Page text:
My teacher recently marked on my paper not to use a gerund to start a sentence. I have been told by teachers in the past to use that format to vary sentence structure. It seems to make the paper flow better oftentimes. An example:

Learning to confront his problems is an important part of [character's] growth and maturity in the novel.

Is there a grammar rule about this? I haven't ever heard/seen one before.

Edit: It would also be helpful to know of any good examples or arguments I would be able to use when discussing this.


Believing your teacher would be a mistake.  (Did you see what I just did?)

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    Hmm, would upvote,but that's just a comment as it stands! – Araucaria - Not here any more. Oct 21 '14 at 23:39
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    Answering with a comment is fine in this case. (Did you see what I just did?) Besides, how else would you prove the non-existence of a rule, other than with a counterexample? – 200_success Oct 22 '14 at 2:24
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    This answer is really a comment. Araucaria is correct. To be a genuine answer (as opposed to a comment) it would explain why it is okay to start a sentence with a gerund. – Roaring Fish Oct 22 '14 at 5:12
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    @200_success but how do we know the counterexample isn't just as wrong? It breaks the exact same rule. Repetition of assertion is no proof. – RegDwigнt Oct 22 '14 at 11:03
  • (...and as a personal aside, "did you see what I just did" is right up there with "pun intended".) – RegDwigнt Oct 22 '14 at 11:08

I completely agree that there is nothing grammatically wrong with starting a sentence with a gerund phrase; however, I do tell my AP students to avoid the construction because it almost always leads to the use of a linking verb, as is the case with the example. If we all agree that the use of action verbs is preferable, then the use of the gerund phrase as the subject of a sentence should be avoided. I often have students write (in a literary analysis), "By using the ..." I simply tell them to cross out the 'by' and use the participial phrase instead.


Gerund as subject: Smoking is bad for your health.

See link http://www.grammaring.com/the-gerund-as-subject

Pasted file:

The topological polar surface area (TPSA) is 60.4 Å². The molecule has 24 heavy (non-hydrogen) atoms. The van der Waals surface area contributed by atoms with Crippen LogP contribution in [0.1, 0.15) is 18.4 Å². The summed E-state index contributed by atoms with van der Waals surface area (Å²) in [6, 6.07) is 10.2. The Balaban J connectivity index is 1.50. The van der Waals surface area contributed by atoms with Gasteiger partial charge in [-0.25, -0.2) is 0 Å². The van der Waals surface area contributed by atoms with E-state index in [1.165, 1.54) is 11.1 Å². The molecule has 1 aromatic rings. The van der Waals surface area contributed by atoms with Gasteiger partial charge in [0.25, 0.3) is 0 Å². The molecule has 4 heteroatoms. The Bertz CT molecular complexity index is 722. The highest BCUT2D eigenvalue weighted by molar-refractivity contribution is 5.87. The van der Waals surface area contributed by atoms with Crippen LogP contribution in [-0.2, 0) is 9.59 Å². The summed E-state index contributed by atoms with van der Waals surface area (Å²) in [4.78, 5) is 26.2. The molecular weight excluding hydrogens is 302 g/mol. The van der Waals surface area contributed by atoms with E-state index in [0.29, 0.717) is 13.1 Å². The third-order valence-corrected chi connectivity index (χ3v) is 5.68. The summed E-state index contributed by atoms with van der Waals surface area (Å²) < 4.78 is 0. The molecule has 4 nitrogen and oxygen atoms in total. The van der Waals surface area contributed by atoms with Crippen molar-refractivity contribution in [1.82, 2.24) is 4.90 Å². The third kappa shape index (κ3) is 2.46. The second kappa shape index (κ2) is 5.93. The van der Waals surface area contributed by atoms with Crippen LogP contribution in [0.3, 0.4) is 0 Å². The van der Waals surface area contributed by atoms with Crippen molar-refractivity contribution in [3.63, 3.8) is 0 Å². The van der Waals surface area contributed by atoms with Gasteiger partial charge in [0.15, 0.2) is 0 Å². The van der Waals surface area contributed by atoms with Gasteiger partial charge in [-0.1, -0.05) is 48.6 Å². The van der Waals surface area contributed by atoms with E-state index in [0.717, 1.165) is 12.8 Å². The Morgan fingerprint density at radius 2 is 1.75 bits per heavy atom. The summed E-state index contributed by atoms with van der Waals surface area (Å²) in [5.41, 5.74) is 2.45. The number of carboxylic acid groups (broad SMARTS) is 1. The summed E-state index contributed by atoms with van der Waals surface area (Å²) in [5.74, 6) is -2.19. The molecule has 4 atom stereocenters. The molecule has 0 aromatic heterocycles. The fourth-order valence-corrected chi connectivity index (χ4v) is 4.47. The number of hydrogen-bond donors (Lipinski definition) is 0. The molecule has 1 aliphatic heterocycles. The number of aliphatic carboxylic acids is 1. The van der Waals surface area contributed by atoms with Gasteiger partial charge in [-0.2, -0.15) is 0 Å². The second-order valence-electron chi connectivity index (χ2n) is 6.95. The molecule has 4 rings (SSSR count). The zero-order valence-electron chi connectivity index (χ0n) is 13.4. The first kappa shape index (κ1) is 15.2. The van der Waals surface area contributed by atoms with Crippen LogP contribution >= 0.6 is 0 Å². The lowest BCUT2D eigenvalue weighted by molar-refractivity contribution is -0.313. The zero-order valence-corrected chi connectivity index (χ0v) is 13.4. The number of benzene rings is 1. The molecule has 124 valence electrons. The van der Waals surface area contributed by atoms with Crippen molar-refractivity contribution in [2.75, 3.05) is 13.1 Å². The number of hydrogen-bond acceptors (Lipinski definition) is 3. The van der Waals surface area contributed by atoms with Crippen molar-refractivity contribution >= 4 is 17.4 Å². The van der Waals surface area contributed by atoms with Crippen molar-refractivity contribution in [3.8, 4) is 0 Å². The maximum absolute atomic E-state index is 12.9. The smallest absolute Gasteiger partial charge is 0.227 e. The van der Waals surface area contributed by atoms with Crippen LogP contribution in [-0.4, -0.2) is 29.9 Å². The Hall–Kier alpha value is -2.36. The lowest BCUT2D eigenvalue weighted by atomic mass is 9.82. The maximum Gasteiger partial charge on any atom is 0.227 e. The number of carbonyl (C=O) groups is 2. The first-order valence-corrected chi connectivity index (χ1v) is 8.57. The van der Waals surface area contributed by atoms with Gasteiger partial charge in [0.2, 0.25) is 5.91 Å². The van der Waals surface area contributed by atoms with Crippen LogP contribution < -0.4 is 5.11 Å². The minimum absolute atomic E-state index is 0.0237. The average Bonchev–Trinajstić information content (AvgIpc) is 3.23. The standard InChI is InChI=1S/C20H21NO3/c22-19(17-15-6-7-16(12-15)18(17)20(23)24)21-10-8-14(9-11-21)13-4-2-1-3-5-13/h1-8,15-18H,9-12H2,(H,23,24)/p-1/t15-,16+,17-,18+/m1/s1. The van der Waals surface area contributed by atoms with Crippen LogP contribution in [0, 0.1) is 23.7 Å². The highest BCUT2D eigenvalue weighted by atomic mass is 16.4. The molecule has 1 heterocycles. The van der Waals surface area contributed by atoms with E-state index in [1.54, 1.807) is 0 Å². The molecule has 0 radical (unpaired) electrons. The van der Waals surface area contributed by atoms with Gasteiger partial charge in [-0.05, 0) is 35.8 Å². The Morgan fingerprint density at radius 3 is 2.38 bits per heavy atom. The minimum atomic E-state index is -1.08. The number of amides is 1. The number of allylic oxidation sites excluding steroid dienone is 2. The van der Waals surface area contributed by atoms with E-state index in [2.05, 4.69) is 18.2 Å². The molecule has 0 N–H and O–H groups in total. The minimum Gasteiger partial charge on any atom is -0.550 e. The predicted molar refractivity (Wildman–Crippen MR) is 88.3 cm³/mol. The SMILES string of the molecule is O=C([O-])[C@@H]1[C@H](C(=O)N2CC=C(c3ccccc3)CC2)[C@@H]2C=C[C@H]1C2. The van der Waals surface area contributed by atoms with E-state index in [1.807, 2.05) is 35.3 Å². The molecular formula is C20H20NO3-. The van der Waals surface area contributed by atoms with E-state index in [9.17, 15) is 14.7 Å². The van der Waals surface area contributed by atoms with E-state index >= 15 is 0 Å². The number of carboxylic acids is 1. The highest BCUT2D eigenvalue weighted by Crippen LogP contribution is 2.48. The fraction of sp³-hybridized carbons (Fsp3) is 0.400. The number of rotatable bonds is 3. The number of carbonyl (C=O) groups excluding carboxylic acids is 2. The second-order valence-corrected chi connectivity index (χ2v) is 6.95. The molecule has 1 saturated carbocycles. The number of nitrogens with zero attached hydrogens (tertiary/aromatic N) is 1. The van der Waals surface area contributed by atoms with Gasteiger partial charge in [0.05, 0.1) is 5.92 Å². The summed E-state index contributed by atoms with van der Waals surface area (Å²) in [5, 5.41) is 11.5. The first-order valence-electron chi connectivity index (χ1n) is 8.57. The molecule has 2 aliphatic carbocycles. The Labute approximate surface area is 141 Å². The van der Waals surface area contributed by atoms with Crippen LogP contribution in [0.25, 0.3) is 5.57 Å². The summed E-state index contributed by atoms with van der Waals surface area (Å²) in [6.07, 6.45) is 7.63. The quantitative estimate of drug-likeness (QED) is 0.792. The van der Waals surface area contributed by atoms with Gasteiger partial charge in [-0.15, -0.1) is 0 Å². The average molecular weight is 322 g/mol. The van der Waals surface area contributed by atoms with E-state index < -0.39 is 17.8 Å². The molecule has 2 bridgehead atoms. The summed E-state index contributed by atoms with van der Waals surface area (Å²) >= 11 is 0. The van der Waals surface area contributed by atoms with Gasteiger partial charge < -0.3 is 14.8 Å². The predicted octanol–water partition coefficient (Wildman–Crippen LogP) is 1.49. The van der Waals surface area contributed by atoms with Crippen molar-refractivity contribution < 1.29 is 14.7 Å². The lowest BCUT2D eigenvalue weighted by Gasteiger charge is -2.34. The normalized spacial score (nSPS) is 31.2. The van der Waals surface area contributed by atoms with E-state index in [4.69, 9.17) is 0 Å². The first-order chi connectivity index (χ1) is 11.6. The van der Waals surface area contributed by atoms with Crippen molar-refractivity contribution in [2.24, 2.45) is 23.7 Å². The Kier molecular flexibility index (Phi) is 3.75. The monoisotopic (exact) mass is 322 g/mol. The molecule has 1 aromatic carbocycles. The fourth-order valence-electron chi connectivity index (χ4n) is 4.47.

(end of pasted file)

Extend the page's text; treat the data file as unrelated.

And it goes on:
I'd be a little careful about our poor teacher. I feel that the proposed examples don't illustrate the true gerund. In each case the gerund phrase was functionally used as a (compound) noun. The typical usages in a sentence would have one activity while another is happening at the same time.

(DISCLAIMER--I am not any expert nor a native English speaker).

  • Like Swimming across the river, the crocodile approached ? – Neil W Oct 22 '14 at 15:16
  • In which Swimming is not a gerund. – Colin Fine Oct 22 '14 at 16:53
  • Isn't a gerund, by definition, a noun? The Swimming here is an adjective, hence a participle. It is a swimming crocodile. – jobermark Oct 26 '15 at 21:47

The issue could be that you were committing logic errors with dangling modifiers. It is not all out "WRONG" to use a gerund at the start of the sentence. Many writers young and not so young, however, can mix up the meaning they are trying to convey if the sentence has more than one subject possibly tied to the gerund.

For example:
Running to the bus, Jillian saw her friend Tom
(or for that matter)
Jillian saw her friend Tom running to the bus.

The dangling modifiers above generate confusion. (Who was running to the bus?)
Both of the problematic forms could mean either:

(1) As she ran to the bus Jillian saw her friend Tom.
(as compared to)
(2) Jillian saw her friend Tom as he ran to the bus.

  • Those aren't gerunds, they are participles. – jobermark Oct 26 '15 at 21:51
  1. The teacher was right. In the example, the initial gerund creates a poor sentence structure that needs to be improved by rephrasing. Do not use an initial gerund in such sentences. This is about writing style and readability.

  2. The teacher was wrong in not explaining that this is not about grammar, certainly not a rule.

**See our sister site [writers.se] **

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    Could you please clarify what "such sentences" are and why you think they are bad style? – Sebastian Negraszus Oct 22 '14 at 9:25
  • That's better dealt with on writers.se – Kris Oct 22 '14 at 9:36
  • Although I think you're onto something because the OP teacher didn't say never start a sentence with a gerund. How would you improve the style of this sentence? Why does the gerund impede readability in this case? – Mari-Lou A Oct 22 '14 at 9:42
  • Sorry, but I don't see anything wrong with the sentence, including poor structure. Perhaps you should demonstrate an improvement by rephrasing? – Cyberherbalist Oct 22 '14 at 16:20
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    @erdekhayser I'm giving the teacher the benefit of the doubt. It could be that he/she didn't want you to start a sentence with learning on this occasion. I don't know. – Mari-Lou A Oct 22 '14 at 18:28

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